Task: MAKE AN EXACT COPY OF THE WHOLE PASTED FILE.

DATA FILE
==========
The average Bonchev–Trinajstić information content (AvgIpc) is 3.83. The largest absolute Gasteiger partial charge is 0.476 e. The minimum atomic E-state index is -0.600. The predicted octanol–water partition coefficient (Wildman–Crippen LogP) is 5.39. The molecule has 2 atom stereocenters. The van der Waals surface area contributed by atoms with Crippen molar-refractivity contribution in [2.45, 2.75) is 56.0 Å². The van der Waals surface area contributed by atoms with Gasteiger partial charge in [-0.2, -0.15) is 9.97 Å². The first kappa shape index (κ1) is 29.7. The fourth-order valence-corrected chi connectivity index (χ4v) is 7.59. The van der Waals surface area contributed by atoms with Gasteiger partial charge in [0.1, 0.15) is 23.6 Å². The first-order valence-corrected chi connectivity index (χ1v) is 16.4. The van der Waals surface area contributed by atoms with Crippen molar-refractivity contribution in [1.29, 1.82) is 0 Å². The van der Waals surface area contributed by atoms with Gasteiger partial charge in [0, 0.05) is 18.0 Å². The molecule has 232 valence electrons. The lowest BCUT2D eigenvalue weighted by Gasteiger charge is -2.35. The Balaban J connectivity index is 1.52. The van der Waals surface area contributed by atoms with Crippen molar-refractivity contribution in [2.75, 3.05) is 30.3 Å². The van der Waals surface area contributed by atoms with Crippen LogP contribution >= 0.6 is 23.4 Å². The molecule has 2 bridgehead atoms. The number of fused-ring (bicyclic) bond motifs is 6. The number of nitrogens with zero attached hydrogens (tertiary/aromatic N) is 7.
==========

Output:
The average Bonchev–Trinajstić information content (AvgIpc) is 3.83. The largest absolute Gasteiger partial charge is 0.476 e. The minimum atomic E-state index is -0.600. The predicted octanol–water partition coefficient (Wildman–Crippen LogP) is 5.39. The molecule has 2 atom stereocenters. The van der Waals surface area contributed by atoms with Crippen molar-refractivity contribution in [2.45, 2.75) is 56.0 Å². The van der Waals surface area contributed by atoms with Gasteiger partial charge in [-0.2, -0.15) is 9.97 Å². The first kappa shape index (κ1) is 29.7. The fourth-order valence-corrected chi connectivity index (χ4v) is 7.59. The van der Waals surface area contributed by atoms with Gasteiger partial charge in [0.1, 0.15) is 23.6 Å². The first-order valence-corrected chi connectivity index (χ1v) is 16.4. The van der Waals surface area contributed by atoms with Crippen molar-refractivity contribution in [1.29, 1.82) is 0 Å². The van der Waals surface area contributed by atoms with Gasteiger partial charge in [0, 0.05) is 18.0 Å². The molecule has 232 valence electrons. The lowest BCUT2D eigenvalue weighted by Gasteiger charge is -2.35. The Balaban J connectivity index is 1.52. The van der Waals surface area contributed by atoms with Crippen molar-refractivity contribution in [2.75, 3.05) is 30.3 Å². The van der Waals surface area contributed by atoms with Crippen LogP contribution >= 0.6 is 23.4 Å². The molecule has 2 bridgehead atoms. The number of fused-ring (bicyclic) bond motifs is 6. The number of nitrogens with zero attached hydrogens (tertiary/aromatic N) is 7.